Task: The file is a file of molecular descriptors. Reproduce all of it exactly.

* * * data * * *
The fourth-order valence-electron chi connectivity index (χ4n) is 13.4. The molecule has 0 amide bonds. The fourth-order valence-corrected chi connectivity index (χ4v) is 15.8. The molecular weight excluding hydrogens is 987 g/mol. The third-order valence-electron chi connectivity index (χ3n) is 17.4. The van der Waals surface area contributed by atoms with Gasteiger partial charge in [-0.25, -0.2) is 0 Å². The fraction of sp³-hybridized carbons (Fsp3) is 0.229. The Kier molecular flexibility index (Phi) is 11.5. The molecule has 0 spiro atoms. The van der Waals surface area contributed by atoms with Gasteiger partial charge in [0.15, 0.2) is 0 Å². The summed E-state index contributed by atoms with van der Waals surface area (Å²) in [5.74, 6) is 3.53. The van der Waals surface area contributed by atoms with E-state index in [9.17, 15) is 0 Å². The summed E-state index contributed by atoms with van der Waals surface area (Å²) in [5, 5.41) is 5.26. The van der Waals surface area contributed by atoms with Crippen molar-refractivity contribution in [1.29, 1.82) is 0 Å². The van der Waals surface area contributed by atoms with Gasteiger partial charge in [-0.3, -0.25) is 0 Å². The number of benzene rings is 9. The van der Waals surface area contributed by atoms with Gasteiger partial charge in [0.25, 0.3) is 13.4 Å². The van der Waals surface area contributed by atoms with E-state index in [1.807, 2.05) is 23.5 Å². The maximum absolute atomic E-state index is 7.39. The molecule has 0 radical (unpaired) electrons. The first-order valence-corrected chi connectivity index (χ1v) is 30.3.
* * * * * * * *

The fourth-order valence-electron chi connectivity index (χ4n) is 13.4. The molecule has 0 amide bonds. The fourth-order valence-corrected chi connectivity index (χ4v) is 15.8. The molecular weight excluding hydrogens is 987 g/mol. The third-order valence-electron chi connectivity index (χ3n) is 17.4. The van der Waals surface area contributed by atoms with Gasteiger partial charge in [-0.25, -0.2) is 0 Å². The fraction of sp³-hybridized carbons (Fsp3) is 0.229. The Kier molecular flexibility index (Phi) is 11.5. The molecule has 0 spiro atoms. The van der Waals surface area contributed by atoms with Gasteiger partial charge in [0.15, 0.2) is 0 Å². The summed E-state index contributed by atoms with van der Waals surface area (Å²) in [5.74, 6) is 3.53. The van der Waals surface area contributed by atoms with E-state index in [9.17, 15) is 0 Å². The summed E-state index contributed by atoms with van der Waals surface area (Å²) in [5, 5.41) is 5.26. The van der Waals surface area contributed by atoms with Crippen molar-refractivity contribution in [1.29, 1.82) is 0 Å². The van der Waals surface area contributed by atoms with Gasteiger partial charge in [-0.3, -0.25) is 0 Å². The number of benzene rings is 9. The van der Waals surface area contributed by atoms with Gasteiger partial charge in [0.25, 0.3) is 13.4 Å². The van der Waals surface area contributed by atoms with E-state index in [1.807, 2.05) is 23.5 Å². The maximum absolute atomic E-state index is 7.39. The molecule has 0 radical (unpaired) electrons. The first-order valence-corrected chi connectivity index (χ1v) is 30.3.